By Jesse Terry, CYOA Secretary and Owner of Abigail
It was announced at this year's CYOA Awards Party that Steve White was stepping down as President of the association. It is with sadness and appreciation that we say thank you after many years at the helm in the post-Panerai era.
We could not let Steve leave without sitting down with him to discuss his legacy of having fun and emphasizing the fun in sailing, cruising, racing, building, preserving, restoring and talking wood boats. Steve, being the guy that he is, transformed that interview into the opportunity to take a deep, deep dive into the wood boat world and, more appropriately, the soul of wooden boats through a winter pilgrimage into Maine. The journey will be broken into three parts for the classicyachts.org and our membership.
JT: Steve, as you step down as the President of CYOA, there are more events than ever and participation is at an all time high. Any advice to keep up the momentum and grow?
SW: Keep the events fun! Focus on the spectacle of woodboats and less about the results. We want to keep everyone at the race happy, not just the award winners.
There are a great number of New England events today. I am excited about Antigua potentially switching to the CRF rating and expanding the fleet. Antigua should provide European exposure. We also need to better promote the Southern New England events.
Classic cars won't go away because of electric vehicles, but we need to keep beating the drum about wood boats and the community.
JT: You founded the biggest wooden boat race in the country, maybe the world. Can you share some of the origin story because the Eggemoggin Reach Race (ERR) is certainly an example of how to have fun at a race?
SW: Frank Hall, our yard manager at Brooklin Boatyard, and I started the race in 1986. Wood boats did not have a good way to race together beyond the PHRF classes. The ERR was founded to give wood boats a chance to race against each other. The first race was a dozen boats via word of mouth. Each year thereafter, the race continued to double until we were up to 90 boats in four or five years. We had it at the WoodenBoat Magazine campus because the harbor was big and they had the space. We just asked that everyone bring hordevours.
Six or so years in, Camden Yacht Club called to ask if they could do a race to Brooklin since all their boats were coming. We offered to host the finish and record the times. Castine soon followed. Next we got catering and a band.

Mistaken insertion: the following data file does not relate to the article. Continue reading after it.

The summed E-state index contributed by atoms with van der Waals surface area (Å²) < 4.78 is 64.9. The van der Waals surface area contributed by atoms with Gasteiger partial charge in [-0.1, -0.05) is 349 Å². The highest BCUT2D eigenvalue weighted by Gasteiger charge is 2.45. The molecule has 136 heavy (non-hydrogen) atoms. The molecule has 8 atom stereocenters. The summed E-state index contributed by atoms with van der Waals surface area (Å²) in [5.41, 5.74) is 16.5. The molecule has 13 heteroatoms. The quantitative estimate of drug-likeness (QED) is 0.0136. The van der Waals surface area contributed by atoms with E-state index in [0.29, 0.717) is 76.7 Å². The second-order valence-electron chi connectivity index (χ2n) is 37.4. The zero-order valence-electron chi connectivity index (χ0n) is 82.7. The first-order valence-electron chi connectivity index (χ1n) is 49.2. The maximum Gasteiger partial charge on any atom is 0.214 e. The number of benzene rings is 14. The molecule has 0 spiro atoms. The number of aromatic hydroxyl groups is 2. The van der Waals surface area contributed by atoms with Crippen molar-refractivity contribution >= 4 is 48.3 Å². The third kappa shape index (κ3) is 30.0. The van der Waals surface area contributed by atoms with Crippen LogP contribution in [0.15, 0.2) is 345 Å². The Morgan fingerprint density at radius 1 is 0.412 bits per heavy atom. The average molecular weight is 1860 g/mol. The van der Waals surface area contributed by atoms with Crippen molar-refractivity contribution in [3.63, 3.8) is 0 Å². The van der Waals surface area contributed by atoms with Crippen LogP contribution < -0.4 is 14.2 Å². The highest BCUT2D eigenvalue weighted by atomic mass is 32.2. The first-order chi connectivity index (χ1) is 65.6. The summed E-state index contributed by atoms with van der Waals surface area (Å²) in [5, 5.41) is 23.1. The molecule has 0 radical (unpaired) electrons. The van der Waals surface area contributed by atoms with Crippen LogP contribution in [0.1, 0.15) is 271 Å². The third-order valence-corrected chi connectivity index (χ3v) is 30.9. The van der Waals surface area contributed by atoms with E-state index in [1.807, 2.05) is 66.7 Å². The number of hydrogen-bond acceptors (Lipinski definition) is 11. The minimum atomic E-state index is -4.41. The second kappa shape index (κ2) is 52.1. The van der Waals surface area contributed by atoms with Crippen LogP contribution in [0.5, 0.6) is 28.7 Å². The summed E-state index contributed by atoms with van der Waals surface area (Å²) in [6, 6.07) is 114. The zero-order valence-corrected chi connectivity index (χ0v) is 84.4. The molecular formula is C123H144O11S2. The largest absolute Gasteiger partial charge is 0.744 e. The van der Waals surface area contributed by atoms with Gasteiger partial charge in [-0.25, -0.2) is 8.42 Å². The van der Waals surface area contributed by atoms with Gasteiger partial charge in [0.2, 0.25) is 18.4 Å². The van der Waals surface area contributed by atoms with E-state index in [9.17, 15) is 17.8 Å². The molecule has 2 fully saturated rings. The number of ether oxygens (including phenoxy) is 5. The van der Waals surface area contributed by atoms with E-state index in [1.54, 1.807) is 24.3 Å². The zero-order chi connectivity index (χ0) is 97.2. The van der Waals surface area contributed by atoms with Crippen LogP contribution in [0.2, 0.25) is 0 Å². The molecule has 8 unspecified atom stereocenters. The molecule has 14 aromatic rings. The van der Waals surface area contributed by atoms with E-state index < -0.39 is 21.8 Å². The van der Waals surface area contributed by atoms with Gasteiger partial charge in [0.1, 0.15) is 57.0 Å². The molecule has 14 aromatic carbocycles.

It was becoming a lot of work. Carl Cramer at Wooden Boat ran it for a couple of years, but he reached the same conclusion. I called Rockport to help three or so years later.
Our peak was 133 boats, but it is typically about 90 to 100. It was all organic growth. The time of year helped because there were no competing events at the time.
JT: How did you choose the course?
SW: We wanted it to start near WoodenBoat campus. 15 miles seemed like it would be the right distance so that we could start late enough to get the developing breeze.
I wanted to bring the boats out to Jericho Bay where the wind would increase.
Setting buoys added to the regatta work so we kept it to government marks. No one has hit any ledges.
JT: How were you able to handicap the boats in those early days and prior to the Classic Rating Formula (CRF)?
SW: Joel White and Maynard Bray initially came up with a modified rating based on the CCA rule, which was modified again over time. Chris Wick and then Jim Taylor developed it further in the 1990s. It was controlled by Panerai until 2016 when CYOA formed a technical committee to manage it.
Although Steve has stepped down as President of CYOA, he will continue to serve on the board and technical committee. Additionally, he will still be the host to the ERR, ie "the woodstock of yachting."
The next couple of newsletters will be focused on why Maine has so many wood boats and the past, present and future of the community with Steve as a guide and the help of Jon Wilson and Maynard Bray.